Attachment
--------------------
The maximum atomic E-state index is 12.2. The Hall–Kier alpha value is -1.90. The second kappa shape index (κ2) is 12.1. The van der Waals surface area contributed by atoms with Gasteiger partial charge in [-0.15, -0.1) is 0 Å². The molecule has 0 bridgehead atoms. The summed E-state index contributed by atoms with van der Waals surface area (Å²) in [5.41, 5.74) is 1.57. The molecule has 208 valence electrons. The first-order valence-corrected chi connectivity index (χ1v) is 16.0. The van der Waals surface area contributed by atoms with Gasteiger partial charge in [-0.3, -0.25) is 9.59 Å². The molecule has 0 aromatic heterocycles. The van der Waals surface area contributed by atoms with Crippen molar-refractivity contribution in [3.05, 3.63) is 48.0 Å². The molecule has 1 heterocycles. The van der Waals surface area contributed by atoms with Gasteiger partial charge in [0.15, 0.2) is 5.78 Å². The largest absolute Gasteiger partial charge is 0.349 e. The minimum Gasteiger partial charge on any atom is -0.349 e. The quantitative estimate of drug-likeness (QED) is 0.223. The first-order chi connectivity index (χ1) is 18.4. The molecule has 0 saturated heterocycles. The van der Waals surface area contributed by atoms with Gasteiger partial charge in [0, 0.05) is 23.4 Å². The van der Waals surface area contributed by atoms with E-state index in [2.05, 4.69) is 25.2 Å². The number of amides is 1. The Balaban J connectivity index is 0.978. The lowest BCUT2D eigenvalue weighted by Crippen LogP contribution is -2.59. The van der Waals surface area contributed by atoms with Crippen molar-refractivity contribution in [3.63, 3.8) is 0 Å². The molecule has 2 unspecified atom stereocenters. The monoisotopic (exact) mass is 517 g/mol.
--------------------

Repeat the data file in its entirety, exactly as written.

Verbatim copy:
The maximum atomic E-state index is 12.2. The Hall–Kier alpha value is -1.90. The second kappa shape index (κ2) is 12.1. The van der Waals surface area contributed by atoms with Gasteiger partial charge in [-0.15, -0.1) is 0 Å². The molecule has 0 bridgehead atoms. The summed E-state index contributed by atoms with van der Waals surface area (Å²) in [5.41, 5.74) is 1.57. The molecule has 208 valence electrons. The first-order valence-corrected chi connectivity index (χ1v) is 16.0. The van der Waals surface area contributed by atoms with Gasteiger partial charge in [-0.3, -0.25) is 9.59 Å². The molecule has 0 aromatic heterocycles. The van der Waals surface area contributed by atoms with Crippen molar-refractivity contribution in [3.05, 3.63) is 48.0 Å². The molecule has 1 heterocycles. The van der Waals surface area contributed by atoms with Gasteiger partial charge in [0.15, 0.2) is 5.78 Å². The largest absolute Gasteiger partial charge is 0.349 e. The minimum Gasteiger partial charge on any atom is -0.349 e. The quantitative estimate of drug-likeness (QED) is 0.223. The first-order chi connectivity index (χ1) is 18.4. The molecule has 0 saturated heterocycles. The van der Waals surface area contributed by atoms with Gasteiger partial charge in [0, 0.05) is 23.4 Å². The van der Waals surface area contributed by atoms with E-state index in [2.05, 4.69) is 25.2 Å². The number of amides is 1. The Balaban J connectivity index is 0.978. The lowest BCUT2D eigenvalue weighted by Crippen LogP contribution is -2.59. The van der Waals surface area contributed by atoms with Crippen molar-refractivity contribution in [3.63, 3.8) is 0 Å². The molecule has 2 unspecified atom stereocenters. The monoisotopic (exact) mass is 517 g/mol.